On another recent trip to New York, Hockney became intrigued with the landscape painting, ‘The Sermon on the Mount’ by the French 17th-century painter, Claude Lorrain (Frick Collection). He obtained a digital reproduction of it; computer enhancement enabled him to see what the colours would have looked like when fresh. One gallery in this show is dedicated to his ‘transcription’ of the painting. On the end wall hangs the huge composite painting, carried out in very bold, almost garish colours.
On the sidewalls hang various colour sketches and smaller paintings in different styles of the same subject. Two of the best seem influenced by Picasso’s late style, and as such can be seen as a tribute to the Spanish artist, which is somewhat curious in the present context. Even though Hockney’s large version of Claude’s painting is skilfully carried out, I found it unmoving, despite the subject. Hockney has insisted it is not a religious painting and explained that what drew him to it was the unusual depiction and depth of the space in the original work. As such, he felt it belonged in this show.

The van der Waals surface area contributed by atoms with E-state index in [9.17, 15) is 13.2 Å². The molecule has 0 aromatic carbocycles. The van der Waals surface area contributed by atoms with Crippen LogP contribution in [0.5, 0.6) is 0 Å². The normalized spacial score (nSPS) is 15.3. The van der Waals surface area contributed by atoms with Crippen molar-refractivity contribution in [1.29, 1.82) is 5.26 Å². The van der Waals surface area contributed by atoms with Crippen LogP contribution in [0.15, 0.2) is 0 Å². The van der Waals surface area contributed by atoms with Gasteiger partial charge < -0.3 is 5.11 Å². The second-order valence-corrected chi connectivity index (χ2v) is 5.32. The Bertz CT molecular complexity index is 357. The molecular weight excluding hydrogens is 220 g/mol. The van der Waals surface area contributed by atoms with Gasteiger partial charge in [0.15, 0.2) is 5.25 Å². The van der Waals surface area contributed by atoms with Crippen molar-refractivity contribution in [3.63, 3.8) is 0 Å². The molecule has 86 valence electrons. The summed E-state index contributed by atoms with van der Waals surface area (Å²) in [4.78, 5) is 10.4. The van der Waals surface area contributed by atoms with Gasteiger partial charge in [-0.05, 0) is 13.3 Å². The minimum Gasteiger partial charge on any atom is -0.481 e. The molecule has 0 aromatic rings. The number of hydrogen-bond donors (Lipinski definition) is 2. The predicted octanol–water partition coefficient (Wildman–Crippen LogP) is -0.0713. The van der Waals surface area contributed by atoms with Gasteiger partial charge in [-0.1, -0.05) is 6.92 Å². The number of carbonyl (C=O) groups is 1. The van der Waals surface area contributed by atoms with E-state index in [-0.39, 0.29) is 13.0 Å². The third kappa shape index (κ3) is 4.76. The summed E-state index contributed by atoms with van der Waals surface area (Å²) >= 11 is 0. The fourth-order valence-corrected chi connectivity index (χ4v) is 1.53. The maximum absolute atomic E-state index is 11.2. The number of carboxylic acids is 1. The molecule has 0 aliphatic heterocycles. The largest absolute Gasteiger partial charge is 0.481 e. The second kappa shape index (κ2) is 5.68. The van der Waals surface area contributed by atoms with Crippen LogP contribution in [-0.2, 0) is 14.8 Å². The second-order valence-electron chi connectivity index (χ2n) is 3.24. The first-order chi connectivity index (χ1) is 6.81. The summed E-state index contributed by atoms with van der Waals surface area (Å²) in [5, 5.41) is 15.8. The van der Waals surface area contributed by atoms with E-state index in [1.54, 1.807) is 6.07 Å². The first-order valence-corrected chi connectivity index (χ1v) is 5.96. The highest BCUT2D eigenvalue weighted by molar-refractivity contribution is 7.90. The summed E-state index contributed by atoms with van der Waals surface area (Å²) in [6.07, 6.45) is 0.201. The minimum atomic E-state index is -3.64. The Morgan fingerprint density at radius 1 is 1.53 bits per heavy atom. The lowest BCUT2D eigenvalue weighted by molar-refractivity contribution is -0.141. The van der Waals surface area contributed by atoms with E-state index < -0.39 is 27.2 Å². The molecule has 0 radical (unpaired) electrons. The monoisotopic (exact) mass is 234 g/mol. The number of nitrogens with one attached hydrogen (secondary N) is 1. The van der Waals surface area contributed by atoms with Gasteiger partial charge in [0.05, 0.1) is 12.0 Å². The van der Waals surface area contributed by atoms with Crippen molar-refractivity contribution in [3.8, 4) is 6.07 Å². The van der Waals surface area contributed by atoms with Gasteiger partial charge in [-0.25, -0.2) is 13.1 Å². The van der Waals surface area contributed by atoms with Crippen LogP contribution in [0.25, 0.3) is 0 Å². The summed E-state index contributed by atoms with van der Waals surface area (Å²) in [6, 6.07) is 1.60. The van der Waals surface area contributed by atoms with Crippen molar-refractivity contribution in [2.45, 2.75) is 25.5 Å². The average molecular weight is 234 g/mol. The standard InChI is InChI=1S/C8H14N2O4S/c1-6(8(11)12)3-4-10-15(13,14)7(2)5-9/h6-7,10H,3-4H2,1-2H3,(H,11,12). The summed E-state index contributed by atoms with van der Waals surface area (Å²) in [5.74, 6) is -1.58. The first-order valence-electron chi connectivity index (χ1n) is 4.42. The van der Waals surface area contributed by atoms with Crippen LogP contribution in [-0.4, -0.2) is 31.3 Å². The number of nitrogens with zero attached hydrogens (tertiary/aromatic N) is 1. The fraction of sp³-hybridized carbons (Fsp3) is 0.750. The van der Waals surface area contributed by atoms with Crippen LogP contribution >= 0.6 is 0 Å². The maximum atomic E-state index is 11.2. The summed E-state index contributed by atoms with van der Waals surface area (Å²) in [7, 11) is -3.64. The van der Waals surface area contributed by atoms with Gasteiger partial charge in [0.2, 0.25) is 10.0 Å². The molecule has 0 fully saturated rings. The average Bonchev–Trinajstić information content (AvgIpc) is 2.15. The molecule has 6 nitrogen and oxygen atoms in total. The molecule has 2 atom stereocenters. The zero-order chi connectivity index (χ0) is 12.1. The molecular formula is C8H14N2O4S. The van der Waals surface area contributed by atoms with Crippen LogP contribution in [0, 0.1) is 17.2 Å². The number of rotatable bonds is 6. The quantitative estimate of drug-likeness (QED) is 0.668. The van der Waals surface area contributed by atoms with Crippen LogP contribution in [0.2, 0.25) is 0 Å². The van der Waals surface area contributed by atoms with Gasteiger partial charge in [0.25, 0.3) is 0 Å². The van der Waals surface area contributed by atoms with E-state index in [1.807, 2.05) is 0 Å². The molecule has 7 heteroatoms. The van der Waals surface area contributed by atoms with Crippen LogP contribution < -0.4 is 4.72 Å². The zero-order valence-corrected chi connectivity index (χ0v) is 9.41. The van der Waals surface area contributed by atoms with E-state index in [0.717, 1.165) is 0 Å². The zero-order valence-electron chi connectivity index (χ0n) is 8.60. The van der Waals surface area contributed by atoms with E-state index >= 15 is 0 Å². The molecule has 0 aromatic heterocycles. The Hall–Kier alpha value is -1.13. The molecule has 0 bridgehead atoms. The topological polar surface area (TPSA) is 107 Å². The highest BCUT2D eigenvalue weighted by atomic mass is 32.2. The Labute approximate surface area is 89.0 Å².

Hockney’s most recent enthusiasm, the films he and his technical team produce with the use of a nine-camera device mounted on a truck, is revealed in the penultimate gallery, designed as an open cinema. Here we can sit and reflect quietly while two surprisingly peaceful and beautiful nine-perspective films of a wooded landscape in different seasons rolls on side by side before our eyes. With the final, small gallery containing a number of fabulous sketchbooks and iPad drawings in their original size, almost as an aside to the exhibition, the cinema experience seems a fitting end to an exhibition that delights the senses and powerfully reveals the modernity, energy, inventiveness and pure artistic skill of a man who can surely be counted amongst the very greatest modern artists.
Media credit: © David Hockney, Photo credit: Jonathan Wilkinson